“Since when has the world of computer software design been about what people want? This is a simple question of evolution. The day is quickly coming when every knee will bow down to a silicon fist, and you will all beg your binary gods for mercy.” Bill Gates
For the sake of the users, let’s assume Bill was either wrong or (||) sarcastic.
Let’s say that we want to deliver Freedom and privacy to the users and that we want to be more effective at that. We plan to do that through quality software products and communication — that’s how we reach new users and keep them loving our software.
We can’t get away with half-assed software that more or less always shows clear signs of “in progress”, we need to think our software through from a users point of view and then build the software accordingly. We need to present our work at eye-level with commercial software vendors, it needs to be clear that we’re producing software fully reliable on a professional level. Our planning, implementation, quality and deployment processes need to be geared towards this same goal.
We need processes that allow us to deliver fixes to users within days, if not hours. Currently in most end-user scenario, it often takes months and perhaps even a dist-upgrade for a fix for a functional problem with our software.
The fun of all this lies in a more rewarding experience of making successful software, and learning to work together across the whole stack (including communication) to work together on this goal.
So, with these objectives in mind, where do we go from here? The answer is of course that we’re already underway, not at a very fast speed, but many of us have good understanding of many of the above structural goals and found solutions that work well.
Take tighter and more complete quality control, being at the heart of the implementation, as an example. We have adopted better review processes, more unit testing, more real-world testing and better feedback cycles with the community, especially the KDE Frameworks and Plasma stacks are well maintained and stabilized at high speeds. We can clearly say that the Frameworks idea worked very well technically but also from an organizational point of view, we have spread the maintainership over many more shoulders, and have been able to vastly simplify the deployment model (away from x.y.z releases). This works out because we test especially the Frameworks automatically and rather thoroughly through our CI systems. Within one year of Frameworks 5, our core software layer has settled into a nice pace of stable incremental development.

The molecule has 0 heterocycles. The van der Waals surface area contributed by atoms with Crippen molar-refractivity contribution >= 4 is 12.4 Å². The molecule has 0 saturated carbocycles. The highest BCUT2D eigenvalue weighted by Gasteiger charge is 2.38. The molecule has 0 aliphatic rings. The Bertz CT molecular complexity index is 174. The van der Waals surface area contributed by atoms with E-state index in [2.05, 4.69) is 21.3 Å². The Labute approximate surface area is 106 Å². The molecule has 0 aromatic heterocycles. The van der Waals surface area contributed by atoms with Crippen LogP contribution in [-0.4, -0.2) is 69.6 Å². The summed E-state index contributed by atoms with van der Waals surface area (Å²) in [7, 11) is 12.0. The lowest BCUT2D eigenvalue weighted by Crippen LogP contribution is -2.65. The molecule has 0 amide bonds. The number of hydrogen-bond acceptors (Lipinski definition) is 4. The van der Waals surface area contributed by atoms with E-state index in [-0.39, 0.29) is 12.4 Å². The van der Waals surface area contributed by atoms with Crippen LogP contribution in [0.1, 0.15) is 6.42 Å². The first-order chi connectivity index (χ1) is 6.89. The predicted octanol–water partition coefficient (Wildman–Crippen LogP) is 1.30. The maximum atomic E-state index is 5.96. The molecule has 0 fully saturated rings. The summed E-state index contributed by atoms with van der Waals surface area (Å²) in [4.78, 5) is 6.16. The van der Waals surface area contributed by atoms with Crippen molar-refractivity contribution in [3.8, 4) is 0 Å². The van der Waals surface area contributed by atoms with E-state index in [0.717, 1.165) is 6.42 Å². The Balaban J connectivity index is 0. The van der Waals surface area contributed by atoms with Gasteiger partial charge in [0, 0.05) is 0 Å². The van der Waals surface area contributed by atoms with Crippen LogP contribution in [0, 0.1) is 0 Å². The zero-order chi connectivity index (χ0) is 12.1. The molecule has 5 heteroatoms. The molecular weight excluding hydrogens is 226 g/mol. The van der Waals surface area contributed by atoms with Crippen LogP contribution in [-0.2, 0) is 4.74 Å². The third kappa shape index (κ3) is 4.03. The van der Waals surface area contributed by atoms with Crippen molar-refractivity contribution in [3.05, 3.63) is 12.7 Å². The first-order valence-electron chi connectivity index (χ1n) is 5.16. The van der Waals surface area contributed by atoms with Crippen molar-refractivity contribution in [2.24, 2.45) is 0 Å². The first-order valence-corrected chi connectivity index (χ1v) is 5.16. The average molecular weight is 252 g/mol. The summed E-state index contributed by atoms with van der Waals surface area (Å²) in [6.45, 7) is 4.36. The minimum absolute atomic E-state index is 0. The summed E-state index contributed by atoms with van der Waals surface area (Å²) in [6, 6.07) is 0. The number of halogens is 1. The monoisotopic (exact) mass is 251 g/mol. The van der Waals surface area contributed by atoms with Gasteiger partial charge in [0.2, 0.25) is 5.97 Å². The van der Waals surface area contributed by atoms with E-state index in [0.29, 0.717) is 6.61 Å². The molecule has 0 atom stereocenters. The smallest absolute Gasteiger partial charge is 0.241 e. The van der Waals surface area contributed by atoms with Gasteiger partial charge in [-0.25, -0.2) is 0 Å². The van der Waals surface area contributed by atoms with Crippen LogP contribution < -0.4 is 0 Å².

On the user interaction side, the past years have accompanied our interaction designers with visual artists. This is clearly visible when comparing Plasma 4 to Plasma 5. We have help from a very active group of visual designers now for about one and a half year, but have also adopted stricter visual guidelines in our development process and forward-thinking UI and user interaction design. These improvements in our processes have not just popped up, they are the result of a cultural shift towards opening the KDE also to non-coding contributors, and creating an atmosphere where designers feel welcome and where they can work productively in tandem with developers on a common goal. Again, this shows in many big and small usability, workflow and consistency improvements all over our software.